Bill went on to point out that Linux was mainly serving to unite the fragmented UNIX market – something that the UNIX manufacturers had been unable to do (“Every week, they’d all get up on a stage somewhere and swear to work together, and then the HP guy or the IBM guy would go back to the engineers and demand they make their version better than everyone else’s!”). In his view, in the future there will only be two operating systems: Windows and Linux. As for the others? Bill got a bit cocky here, saying:
Bill Gates: Microsoft has had clear competitors in the past. It’s good that we have museums to document them.
Then again, the Computer History Museum just happens to be located in a former SGI building, so perhaps the cockiness is justified.
This topic came up somewhere in the DRM discussion, but was touched on only briefly. Bill contrasted the difficulty of securing software from securing the electoral system in terms of the problem of having to convince the public at large that a system is secure. As he put it quite succinctly:
Bill Gates: Software is magic. People don’t want magic involved in ensuring the integrity of the voting process.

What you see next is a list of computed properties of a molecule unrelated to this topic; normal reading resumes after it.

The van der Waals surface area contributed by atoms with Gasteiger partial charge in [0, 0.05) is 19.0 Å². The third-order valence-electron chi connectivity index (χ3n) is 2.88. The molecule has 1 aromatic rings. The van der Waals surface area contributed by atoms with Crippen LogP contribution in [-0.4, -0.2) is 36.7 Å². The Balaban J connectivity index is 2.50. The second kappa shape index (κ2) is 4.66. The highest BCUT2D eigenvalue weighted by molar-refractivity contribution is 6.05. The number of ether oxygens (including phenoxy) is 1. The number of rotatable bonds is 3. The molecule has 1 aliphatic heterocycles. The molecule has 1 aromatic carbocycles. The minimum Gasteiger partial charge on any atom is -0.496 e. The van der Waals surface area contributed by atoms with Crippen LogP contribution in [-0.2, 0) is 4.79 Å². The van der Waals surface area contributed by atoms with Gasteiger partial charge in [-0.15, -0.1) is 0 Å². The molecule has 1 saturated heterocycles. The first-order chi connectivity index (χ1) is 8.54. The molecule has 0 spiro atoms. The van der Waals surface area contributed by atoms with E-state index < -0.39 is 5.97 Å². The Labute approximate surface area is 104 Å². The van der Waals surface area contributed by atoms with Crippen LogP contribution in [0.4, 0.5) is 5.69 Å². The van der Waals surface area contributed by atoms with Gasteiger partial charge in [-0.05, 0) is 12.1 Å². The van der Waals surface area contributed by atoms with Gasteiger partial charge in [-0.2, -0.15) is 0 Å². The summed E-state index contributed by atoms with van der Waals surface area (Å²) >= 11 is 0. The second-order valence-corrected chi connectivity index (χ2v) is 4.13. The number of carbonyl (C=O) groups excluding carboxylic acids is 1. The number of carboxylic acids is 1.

Unfortunately, I never had the opportunity to ask Bill a question provided by my co-worker:
When you and Paul Allen wrote the first version of Basic for the Altair on a home-made software emulator, the legal system was, shall we say, less mature than it is today. Your hacking led to one of the largest creations of jobs, wealth, and technological progress in this country’s history.
Do you feel that what you did then would be possible in today’s intellectual property framework, and do you see that as a good or bad thing?
Overall, I was pretty impressed with the event. Although I had seen Gates speak before at a Microsoft conference (where he delivered a keynote speech and introduced a few demos), he seemed more engaged in this discussion. Though nothing he said was especially surprising, the breadth and depth of his apparent knowledge was impressive. It’s worthwhile to try and see him if you ever get the chance.